Nowadays, most people have an online presence. One of the main benefits of widespread social media is connecting to friends and family, particularly during hard times. Divorce may tempt you to vent on Facebook or Twitter, but Psychology Today suggests you stay mindful about social media.
Oversharing may harm your divorce case.
Ongoing divorce cases may be subject to change
Practice extra care during the negotiation stage of your divorce. Your social media presence can impact the overall case. For instance, if you seek spousal support but post about recent purchases, your spouse may try to use the posts to show why he or she should not have to pay. Even if you think you have an amicable relationship with your spouse and have a complete agreement, be careful of the details you post online. Even if you block your former spouse, he or she may have mutual friends that can access your social media.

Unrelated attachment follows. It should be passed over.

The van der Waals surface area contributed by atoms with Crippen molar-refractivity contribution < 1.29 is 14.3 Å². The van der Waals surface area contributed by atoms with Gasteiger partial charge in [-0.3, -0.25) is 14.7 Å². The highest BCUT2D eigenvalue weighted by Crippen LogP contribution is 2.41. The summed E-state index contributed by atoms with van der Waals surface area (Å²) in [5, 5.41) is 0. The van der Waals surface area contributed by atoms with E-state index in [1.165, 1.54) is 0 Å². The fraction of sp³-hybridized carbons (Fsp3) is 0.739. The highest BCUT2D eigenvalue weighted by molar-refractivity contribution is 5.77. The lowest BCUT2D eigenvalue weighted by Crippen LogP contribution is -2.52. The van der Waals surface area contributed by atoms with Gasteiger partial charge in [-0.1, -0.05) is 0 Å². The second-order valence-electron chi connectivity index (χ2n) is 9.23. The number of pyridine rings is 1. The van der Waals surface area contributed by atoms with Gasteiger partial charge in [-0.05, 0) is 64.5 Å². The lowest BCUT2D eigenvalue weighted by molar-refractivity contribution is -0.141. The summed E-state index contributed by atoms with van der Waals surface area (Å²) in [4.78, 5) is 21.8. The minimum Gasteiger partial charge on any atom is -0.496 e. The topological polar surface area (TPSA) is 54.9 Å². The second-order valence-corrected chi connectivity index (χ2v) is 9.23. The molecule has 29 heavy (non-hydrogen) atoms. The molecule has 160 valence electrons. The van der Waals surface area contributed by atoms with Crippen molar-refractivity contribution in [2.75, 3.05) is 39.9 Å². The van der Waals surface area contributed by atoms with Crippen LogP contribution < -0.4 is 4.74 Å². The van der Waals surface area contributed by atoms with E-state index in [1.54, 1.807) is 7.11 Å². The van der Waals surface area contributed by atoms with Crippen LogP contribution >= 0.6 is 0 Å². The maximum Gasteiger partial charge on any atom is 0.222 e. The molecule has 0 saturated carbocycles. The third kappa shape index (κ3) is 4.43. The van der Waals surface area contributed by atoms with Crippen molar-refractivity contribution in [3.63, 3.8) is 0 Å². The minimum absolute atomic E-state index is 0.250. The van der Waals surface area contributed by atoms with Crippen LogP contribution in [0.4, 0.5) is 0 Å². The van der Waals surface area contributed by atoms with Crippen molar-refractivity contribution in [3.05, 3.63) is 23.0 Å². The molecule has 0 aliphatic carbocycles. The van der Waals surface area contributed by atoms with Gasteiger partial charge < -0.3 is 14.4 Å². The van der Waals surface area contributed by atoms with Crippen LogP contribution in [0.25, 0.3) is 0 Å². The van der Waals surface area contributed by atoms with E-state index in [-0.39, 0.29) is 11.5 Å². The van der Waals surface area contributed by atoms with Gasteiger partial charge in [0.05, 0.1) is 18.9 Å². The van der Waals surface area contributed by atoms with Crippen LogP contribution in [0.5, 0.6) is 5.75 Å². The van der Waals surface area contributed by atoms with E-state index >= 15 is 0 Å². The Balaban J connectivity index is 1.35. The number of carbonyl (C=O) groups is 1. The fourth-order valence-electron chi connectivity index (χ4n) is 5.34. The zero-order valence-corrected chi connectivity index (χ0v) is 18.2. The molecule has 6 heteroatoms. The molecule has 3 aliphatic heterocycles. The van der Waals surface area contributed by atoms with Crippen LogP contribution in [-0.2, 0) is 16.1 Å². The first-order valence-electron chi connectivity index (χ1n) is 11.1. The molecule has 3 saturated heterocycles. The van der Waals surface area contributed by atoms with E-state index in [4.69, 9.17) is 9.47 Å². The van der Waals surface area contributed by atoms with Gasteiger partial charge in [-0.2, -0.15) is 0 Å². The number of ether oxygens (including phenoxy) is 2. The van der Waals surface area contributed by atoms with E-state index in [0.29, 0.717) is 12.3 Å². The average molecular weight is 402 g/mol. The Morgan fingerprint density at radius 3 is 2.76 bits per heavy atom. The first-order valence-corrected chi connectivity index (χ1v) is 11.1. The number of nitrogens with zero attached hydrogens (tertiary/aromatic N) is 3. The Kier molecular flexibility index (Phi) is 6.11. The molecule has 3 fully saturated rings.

Negative content may trigger retaliatory action
During a divorce, it is normal to feel an array of negative emotions. While you should have close friends or family members to talk to about your feelings, do not post them publically. Angry posts can potentially harm mutual friends, family members or children if they have social media. Likewise, it may invite retaliation from your former spouse. Keep the negative talk offline to avoid exacerbating the conflict.
When it comes to issues like alimony and property division, you do not want any person going through your social media with the intent to find ways to weaken your case. Keep your privacy settings on high and take care not to post about the divorce.